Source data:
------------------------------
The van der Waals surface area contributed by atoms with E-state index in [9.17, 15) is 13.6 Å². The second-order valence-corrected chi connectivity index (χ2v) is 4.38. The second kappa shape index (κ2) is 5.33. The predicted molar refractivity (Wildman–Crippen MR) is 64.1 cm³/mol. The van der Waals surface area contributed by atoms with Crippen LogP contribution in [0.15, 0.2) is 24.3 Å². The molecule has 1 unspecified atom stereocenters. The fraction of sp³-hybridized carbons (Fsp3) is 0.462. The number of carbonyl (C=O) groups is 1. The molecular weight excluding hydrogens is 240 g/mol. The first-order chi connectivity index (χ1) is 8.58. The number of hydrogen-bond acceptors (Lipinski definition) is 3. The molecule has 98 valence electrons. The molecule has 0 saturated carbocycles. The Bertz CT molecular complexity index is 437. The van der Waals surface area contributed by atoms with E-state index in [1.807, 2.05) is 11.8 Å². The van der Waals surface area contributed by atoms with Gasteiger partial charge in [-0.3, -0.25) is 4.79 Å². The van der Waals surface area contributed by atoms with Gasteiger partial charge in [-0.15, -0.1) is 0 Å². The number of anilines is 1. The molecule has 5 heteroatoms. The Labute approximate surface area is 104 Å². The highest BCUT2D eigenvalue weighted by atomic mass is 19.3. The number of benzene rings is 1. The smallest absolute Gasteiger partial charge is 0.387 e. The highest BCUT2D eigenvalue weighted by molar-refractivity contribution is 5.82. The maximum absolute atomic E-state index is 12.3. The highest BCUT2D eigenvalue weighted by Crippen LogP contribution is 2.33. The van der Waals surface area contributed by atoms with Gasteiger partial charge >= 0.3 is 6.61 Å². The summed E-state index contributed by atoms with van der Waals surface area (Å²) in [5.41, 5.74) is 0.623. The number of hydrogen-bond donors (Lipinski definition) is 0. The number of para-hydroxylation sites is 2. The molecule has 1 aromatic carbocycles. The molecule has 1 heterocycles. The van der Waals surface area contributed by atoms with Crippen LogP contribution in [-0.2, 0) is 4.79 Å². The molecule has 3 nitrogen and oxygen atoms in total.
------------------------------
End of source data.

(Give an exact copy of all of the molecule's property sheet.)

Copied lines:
The van der Waals surface area contributed by atoms with E-state index in [9.17, 15) is 13.6 Å². The second-order valence-corrected chi connectivity index (χ2v) is 4.38. The second kappa shape index (κ2) is 5.33. The predicted molar refractivity (Wildman–Crippen MR) is 64.1 cm³/mol. The van der Waals surface area contributed by atoms with Crippen LogP contribution in [0.15, 0.2) is 24.3 Å². The molecule has 1 unspecified atom stereocenters. The fraction of sp³-hybridized carbons (Fsp3) is 0.462. The number of carbonyl (C=O) groups is 1. The molecular weight excluding hydrogens is 240 g/mol. The first-order chi connectivity index (χ1) is 8.58. The number of hydrogen-bond acceptors (Lipinski definition) is 3. The molecule has 98 valence electrons. The molecule has 0 saturated carbocycles. The Bertz CT molecular complexity index is 437. The van der Waals surface area contributed by atoms with E-state index in [1.807, 2.05) is 11.8 Å². The van der Waals surface area contributed by atoms with Gasteiger partial charge in [-0.3, -0.25) is 4.79 Å². The van der Waals surface area contributed by atoms with Gasteiger partial charge in [-0.15, -0.1) is 0 Å². The number of anilines is 1. The molecule has 5 heteroatoms. The Labute approximate surface area is 104 Å². The highest BCUT2D eigenvalue weighted by atomic mass is 19.3. The number of benzene rings is 1. The smallest absolute Gasteiger partial charge is 0.387 e. The highest BCUT2D eigenvalue weighted by molar-refractivity contribution is 5.82. The maximum absolute atomic E-state index is 12.3. The highest BCUT2D eigenvalue weighted by Crippen LogP contribution is 2.33. The van der Waals surface area contributed by atoms with Gasteiger partial charge >= 0.3 is 6.61 Å². The summed E-state index contributed by atoms with van der Waals surface area (Å²) in [5.41, 5.74) is 0.623. The number of hydrogen-bond donors (Lipinski definition) is 0. The number of para-hydroxylation sites is 2. The molecule has 1 aromatic carbocycles. The molecule has 1 heterocycles. The van der Waals surface area contributed by atoms with Crippen LogP contribution in [-0.2, 0) is 4.79 Å². The molecule has 3 nitrogen and oxygen atoms in total.